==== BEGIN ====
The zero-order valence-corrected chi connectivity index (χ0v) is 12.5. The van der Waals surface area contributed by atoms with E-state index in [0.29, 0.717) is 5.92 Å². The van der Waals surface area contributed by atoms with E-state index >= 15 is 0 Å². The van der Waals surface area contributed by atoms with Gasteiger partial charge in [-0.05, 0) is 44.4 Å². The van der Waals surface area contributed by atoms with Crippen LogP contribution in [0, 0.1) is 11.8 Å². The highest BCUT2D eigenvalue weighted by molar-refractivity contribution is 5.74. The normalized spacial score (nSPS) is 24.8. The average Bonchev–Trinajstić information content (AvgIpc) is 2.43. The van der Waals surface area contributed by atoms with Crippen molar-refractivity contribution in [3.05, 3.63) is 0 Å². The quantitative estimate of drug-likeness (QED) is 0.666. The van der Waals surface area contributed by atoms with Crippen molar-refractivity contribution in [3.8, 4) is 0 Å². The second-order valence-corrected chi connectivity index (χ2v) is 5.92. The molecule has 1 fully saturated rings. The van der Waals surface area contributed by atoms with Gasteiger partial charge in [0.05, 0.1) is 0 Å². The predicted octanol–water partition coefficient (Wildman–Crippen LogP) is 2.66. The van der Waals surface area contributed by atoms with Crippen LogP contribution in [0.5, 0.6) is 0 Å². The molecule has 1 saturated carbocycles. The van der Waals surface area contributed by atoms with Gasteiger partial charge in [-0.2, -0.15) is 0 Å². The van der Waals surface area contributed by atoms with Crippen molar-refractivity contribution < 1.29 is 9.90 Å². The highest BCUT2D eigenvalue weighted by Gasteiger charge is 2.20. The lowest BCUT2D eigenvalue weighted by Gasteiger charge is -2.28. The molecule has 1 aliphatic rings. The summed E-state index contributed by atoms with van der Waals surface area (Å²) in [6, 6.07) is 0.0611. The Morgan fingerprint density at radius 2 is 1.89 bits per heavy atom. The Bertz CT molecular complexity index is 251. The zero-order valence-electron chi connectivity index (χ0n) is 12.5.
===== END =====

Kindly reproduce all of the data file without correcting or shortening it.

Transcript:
The zero-order valence-corrected chi connectivity index (χ0v) is 12.5. The van der Waals surface area contributed by atoms with E-state index in [0.29, 0.717) is 5.92 Å². The van der Waals surface area contributed by atoms with E-state index >= 15 is 0 Å². The van der Waals surface area contributed by atoms with Gasteiger partial charge in [-0.05, 0) is 44.4 Å². The van der Waals surface area contributed by atoms with Crippen LogP contribution in [0, 0.1) is 11.8 Å². The highest BCUT2D eigenvalue weighted by molar-refractivity contribution is 5.74. The normalized spacial score (nSPS) is 24.8. The average Bonchev–Trinajstić information content (AvgIpc) is 2.43. The van der Waals surface area contributed by atoms with Crippen molar-refractivity contribution in [3.05, 3.63) is 0 Å². The quantitative estimate of drug-likeness (QED) is 0.666. The van der Waals surface area contributed by atoms with Crippen molar-refractivity contribution in [3.8, 4) is 0 Å². The second-order valence-corrected chi connectivity index (χ2v) is 5.92. The molecule has 1 fully saturated rings. The van der Waals surface area contributed by atoms with Gasteiger partial charge in [0.05, 0.1) is 0 Å². The predicted octanol–water partition coefficient (Wildman–Crippen LogP) is 2.66. The van der Waals surface area contributed by atoms with Crippen LogP contribution in [0.5, 0.6) is 0 Å². The molecule has 1 saturated carbocycles. The van der Waals surface area contributed by atoms with Gasteiger partial charge in [-0.2, -0.15) is 0 Å². The van der Waals surface area contributed by atoms with Crippen molar-refractivity contribution < 1.29 is 9.90 Å². The highest BCUT2D eigenvalue weighted by Gasteiger charge is 2.20. The lowest BCUT2D eigenvalue weighted by Gasteiger charge is -2.28. The molecule has 1 aliphatic rings. The summed E-state index contributed by atoms with van der Waals surface area (Å²) in [6, 6.07) is 0.0611. The Morgan fingerprint density at radius 2 is 1.89 bits per heavy atom. The Bertz CT molecular complexity index is 251. The zero-order valence-electron chi connectivity index (χ0n) is 12.5.